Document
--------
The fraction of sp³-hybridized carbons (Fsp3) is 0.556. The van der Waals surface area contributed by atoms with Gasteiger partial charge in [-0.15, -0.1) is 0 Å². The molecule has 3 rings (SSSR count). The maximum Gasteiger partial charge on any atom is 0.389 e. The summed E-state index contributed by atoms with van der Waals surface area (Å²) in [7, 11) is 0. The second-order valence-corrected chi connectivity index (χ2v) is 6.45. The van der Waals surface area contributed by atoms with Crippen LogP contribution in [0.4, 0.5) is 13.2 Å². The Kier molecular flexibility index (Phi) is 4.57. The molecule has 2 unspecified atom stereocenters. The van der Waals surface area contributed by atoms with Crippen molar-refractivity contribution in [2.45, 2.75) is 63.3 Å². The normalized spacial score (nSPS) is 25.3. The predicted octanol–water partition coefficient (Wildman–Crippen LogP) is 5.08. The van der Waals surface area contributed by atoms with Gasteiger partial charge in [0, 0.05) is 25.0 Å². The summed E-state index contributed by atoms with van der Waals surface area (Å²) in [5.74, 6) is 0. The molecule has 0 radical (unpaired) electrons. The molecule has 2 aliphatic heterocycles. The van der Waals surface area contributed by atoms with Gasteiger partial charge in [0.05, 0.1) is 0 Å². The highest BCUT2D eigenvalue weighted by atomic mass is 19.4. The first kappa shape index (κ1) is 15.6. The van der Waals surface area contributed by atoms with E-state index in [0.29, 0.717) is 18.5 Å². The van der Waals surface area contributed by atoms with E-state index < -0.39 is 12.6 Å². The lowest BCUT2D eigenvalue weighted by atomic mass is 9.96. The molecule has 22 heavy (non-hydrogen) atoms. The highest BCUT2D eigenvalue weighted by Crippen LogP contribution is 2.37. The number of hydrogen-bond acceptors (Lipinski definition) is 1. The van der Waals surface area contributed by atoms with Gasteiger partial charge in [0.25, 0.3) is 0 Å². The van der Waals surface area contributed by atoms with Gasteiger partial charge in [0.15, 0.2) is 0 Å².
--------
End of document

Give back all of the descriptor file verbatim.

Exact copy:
The fraction of sp³-hybridized carbons (Fsp3) is 0.556. The van der Waals surface area contributed by atoms with Gasteiger partial charge in [-0.15, -0.1) is 0 Å². The molecule has 3 rings (SSSR count). The maximum Gasteiger partial charge on any atom is 0.389 e. The summed E-state index contributed by atoms with van der Waals surface area (Å²) in [7, 11) is 0. The second-order valence-corrected chi connectivity index (χ2v) is 6.45. The van der Waals surface area contributed by atoms with Crippen LogP contribution in [0.4, 0.5) is 13.2 Å². The Kier molecular flexibility index (Phi) is 4.57. The molecule has 2 unspecified atom stereocenters. The van der Waals surface area contributed by atoms with Crippen molar-refractivity contribution in [2.45, 2.75) is 63.3 Å². The normalized spacial score (nSPS) is 25.3. The predicted octanol–water partition coefficient (Wildman–Crippen LogP) is 5.08. The van der Waals surface area contributed by atoms with Gasteiger partial charge in [0, 0.05) is 25.0 Å². The summed E-state index contributed by atoms with van der Waals surface area (Å²) in [5.74, 6) is 0. The molecule has 0 radical (unpaired) electrons. The molecule has 2 aliphatic heterocycles. The van der Waals surface area contributed by atoms with Gasteiger partial charge in [0.05, 0.1) is 0 Å². The highest BCUT2D eigenvalue weighted by atomic mass is 19.4. The first kappa shape index (κ1) is 15.6. The van der Waals surface area contributed by atoms with E-state index in [0.29, 0.717) is 18.5 Å². The van der Waals surface area contributed by atoms with E-state index < -0.39 is 12.6 Å². The lowest BCUT2D eigenvalue weighted by atomic mass is 9.96. The molecule has 22 heavy (non-hydrogen) atoms. The highest BCUT2D eigenvalue weighted by Crippen LogP contribution is 2.37. The number of hydrogen-bond acceptors (Lipinski definition) is 1. The van der Waals surface area contributed by atoms with Gasteiger partial charge in [0.25, 0.3) is 0 Å². The van der Waals surface area contributed by atoms with Gasteiger partial charge in [0.15, 0.2) is 0 Å².